(USA Today) - Wireless carriers and the federal government are launching a system to automatically warn people of dangerous weather and other emergencies via a special type of text messaging to cellphones.
The Wireless Emergency Alerts (WEA) service, which begins this month, is free, and consumers won't have to sign up. Warnings will be location-based: If you're traveling, you'll get an alert for whatever emergency is happening where you are.
"Wireless carriers representing more than 97 percent of subscribers voluntarily agreed to develop and offer free, geographically targeted wireless emergency alerts," said Amy Storey, spokeswoman for the CTIA- The Wireless Association. AT&T, Cellcom, Cricket, Sprint Nextel, T-Mobile, U.S. Cellular and Verizon Wireless are participating.
Alerts will be issued for such life-threatening events as tornadoes, flash floods, hurricanes, typhoons, tsunamis, dust storms, extreme winds, blizzards and ice storms.
"These text alerts will be very brief, under 90 characters," said National Weather Service spokeswoman Susan Buchanan, "and are intended to prompt people to immediately seek additional information through the wide range of weather alert communications available to them, such as the Internet, television, radio or NOAA Weather Radio."
Private forecasting companies have offered warnings to subscribers before, but this is the first national service by the federal government and the wireless industry.
Buchanan said alerts about very dangerous situations such as tornadoes will give advice such as "seek shelter immediately."
The weather alerts will be used specifically for weather "warnings," not the less-severe weather "watches."
According to the weather service, a watch means a specific type of bad weather is possible during the next few hours, while a warning means that type of weather has been observed, or is expected soon.
In addition to "imminent threat" warnings for severe weather and earthquakes, WEA can also issue AMBER Alerts for missing children and Presidential Alerts for national emergencies. People can opt out of AMBER and Weather Alerts but not Presidential Alerts.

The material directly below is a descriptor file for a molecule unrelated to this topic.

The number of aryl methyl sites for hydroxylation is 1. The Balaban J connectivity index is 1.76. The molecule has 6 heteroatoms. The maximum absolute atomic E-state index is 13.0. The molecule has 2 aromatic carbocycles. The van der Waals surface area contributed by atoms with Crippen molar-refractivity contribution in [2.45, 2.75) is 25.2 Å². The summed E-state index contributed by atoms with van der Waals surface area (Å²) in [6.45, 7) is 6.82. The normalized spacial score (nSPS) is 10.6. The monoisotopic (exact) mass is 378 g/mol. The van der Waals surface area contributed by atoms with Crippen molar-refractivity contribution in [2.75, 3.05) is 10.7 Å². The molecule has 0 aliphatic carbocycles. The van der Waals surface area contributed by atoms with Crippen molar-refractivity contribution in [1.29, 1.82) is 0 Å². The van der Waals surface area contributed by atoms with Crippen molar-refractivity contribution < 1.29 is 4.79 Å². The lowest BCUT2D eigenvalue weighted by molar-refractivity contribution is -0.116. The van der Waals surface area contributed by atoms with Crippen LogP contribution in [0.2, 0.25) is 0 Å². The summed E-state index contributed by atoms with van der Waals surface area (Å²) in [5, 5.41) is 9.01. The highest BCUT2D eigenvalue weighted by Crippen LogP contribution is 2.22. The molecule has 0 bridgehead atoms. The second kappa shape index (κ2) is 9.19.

An alert will look like a text, but the system uses a different technology that isn't subject to congestion or wireless network delays, the CTIA said.
WEAs are a point-to-multipoint system, Storey says, which means alert messages will be sent to those within a targeted area, unlike text messages, which are not location aware.
The alerts don't have anything to do with where the phone was registered or what area code the phone has; the closest cell phone tower will broadcast the warnings to all cell phones in that area.
For example, if a person with a WEA-capable device from Washington, D.C., happened to be in Oklahoma City when a tornado warning was issued for Oklahoma City, they would receive an alert on their device.
The bulk of the warnings, Storey predicts, will be weather related.
"Given that there are more mobile devices than Americans in the U.S., it makes sense to warn wireless consumers about threats on their mobile devices, since they can receive them anytime and anywhere," Storey says.
"This is another great way of receiving warnings immediately, just like weather radio and other sources," weather service spokesman Chris Vaccaro said.
Vaccaro says people should not rely only on mobile devices for weather warnings since they can lose power. He urges using a National Oceanic and Atmospheric Administration weather radio, which has longer-lasting battery backup.
The WEA system is a collaboration by the wireless industry, the Federal Communications Commission, the Federal Emergency Management Agency, the Department of Homeland Security, the National Weather Service and other agencies.
For a answers to frequently asked questions about the alerts, click here.